I think the authorities -- whoever they are who've placed these restrictions -- should consider the needless worry and suffering they are causing by not letting people know what has happened to their families, friends, and properties. If there are extra-ordinary and valid reasons for what appears to be a clampdown, then one has to wonder what they are.

I pray that most people are safe. My heart goes out to all of those who've lost ones dear to them.

Mike



posted on Sep, 16 2008 @ 02:41 AM
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reply to post by JustMike
 


I think this is exactly why there is no coverage-they are avoiding the spotlight on their ineptitude and don't want public outrage a la Katrina in an election year.

I mean, does that assessment not speak to the underlying theme of this thread in a nutshell?

They only like to spread fear and panic if it suits them.

Like someone just mentioned, this storm caused damage in a lot of places besides Galveston Island TX, rivers flooded in my area and people are w/out power -no fatalities thankfully.



posted on Sep, 16 2008 @ 02:44 AM
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reply to post by iamthatwhichiam
 

I agree that if someone builds in an area prone to damage by the elements, then they have to expect that sooner or later their homes will be damaged. However, I think it also reflects on the authorities who allow people to build in unprotected areas (like beyond the reaches of the sea wall in this case). I guess the opportunity to collect tax revenues from the owners outweighs considerations of human safety or potential property loss.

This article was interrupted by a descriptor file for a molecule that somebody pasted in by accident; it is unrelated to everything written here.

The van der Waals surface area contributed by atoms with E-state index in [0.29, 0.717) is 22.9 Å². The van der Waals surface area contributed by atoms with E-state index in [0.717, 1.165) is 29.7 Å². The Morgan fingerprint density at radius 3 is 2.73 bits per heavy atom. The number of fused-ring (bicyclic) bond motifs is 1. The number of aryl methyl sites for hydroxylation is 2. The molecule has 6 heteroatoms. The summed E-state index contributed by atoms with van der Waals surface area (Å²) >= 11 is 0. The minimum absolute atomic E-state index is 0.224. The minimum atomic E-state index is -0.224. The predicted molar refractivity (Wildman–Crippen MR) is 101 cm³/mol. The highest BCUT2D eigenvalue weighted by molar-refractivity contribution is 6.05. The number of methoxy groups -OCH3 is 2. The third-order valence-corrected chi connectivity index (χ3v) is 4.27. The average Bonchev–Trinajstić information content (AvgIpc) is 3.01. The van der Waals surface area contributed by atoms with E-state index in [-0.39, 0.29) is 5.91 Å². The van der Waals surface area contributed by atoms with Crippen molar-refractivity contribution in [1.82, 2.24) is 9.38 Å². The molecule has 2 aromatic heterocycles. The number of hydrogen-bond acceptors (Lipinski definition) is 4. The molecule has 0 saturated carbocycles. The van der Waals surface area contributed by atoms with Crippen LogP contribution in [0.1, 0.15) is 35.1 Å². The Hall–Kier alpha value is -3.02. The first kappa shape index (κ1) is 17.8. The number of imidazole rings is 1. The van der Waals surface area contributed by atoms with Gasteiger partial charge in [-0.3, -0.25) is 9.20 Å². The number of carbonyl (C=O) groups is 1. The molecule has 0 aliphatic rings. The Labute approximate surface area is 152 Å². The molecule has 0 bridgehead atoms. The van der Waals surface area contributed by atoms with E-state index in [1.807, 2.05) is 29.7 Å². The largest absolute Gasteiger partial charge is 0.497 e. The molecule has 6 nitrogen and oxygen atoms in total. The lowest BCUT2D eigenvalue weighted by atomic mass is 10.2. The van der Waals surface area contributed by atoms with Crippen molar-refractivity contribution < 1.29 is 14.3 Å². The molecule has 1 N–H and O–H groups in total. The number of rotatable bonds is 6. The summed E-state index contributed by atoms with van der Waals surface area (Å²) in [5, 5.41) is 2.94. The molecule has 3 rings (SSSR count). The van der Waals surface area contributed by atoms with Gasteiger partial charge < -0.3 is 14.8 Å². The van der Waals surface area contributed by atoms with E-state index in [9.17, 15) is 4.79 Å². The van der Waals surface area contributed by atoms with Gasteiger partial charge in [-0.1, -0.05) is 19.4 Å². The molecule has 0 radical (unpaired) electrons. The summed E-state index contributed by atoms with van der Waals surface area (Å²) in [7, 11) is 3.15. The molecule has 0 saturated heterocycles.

Regarding the sea wall: when I first saw reports about this wall prior to the storm, I wondered at the fact that so many homes were built on areas that weren't protected by it. In other words, there was really only half a wall, and half a wall is pretty useless if there is anything to protect beyond its limits. This is the case on the island where Galveston stands -- and its neighbouring communities once stood.

The question now is -- what will be done in the future? Will the sea wall be extended? If not, then what will happen when the next hurricane hits, a hundred years from now or perhaps much, much sooner? And how many other communities exist in similar locations along that storm-affected coast? Do they have sea walls? If they don't, will they build them? It surely must be more cost-effective to construct a sea wall than rebuild entire communities and their shattered infrastructures. If they do have sea walls, then have they extended those walls to protect areas that may have been developed more recently? Or do they intend to?

Short question... What lessons have been learned?



posted on Sep, 16 2008 @ 03:12 AM
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This kinda reminds me of Resident Evil video game but in real life....



posted on Sep, 16 2008 @ 03:15 AM
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I live in Houston and the reason that you aren't hearing anything out of that area is that most of the areas that didn't have a seawall were mandatorily evacuated. They showed Crystal Beach tonight on local news and its a desert, everything gone. I am in Northwest Houston and my cell just started working about 12 hours ago. Most of those areas are impassable so you aren't going to get news coverage until there is alot of heavy cleanup. No Conspiracy just DEVASTATION.



posted on Sep, 16 2008 @ 03:19 AM
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reply to post by JustMike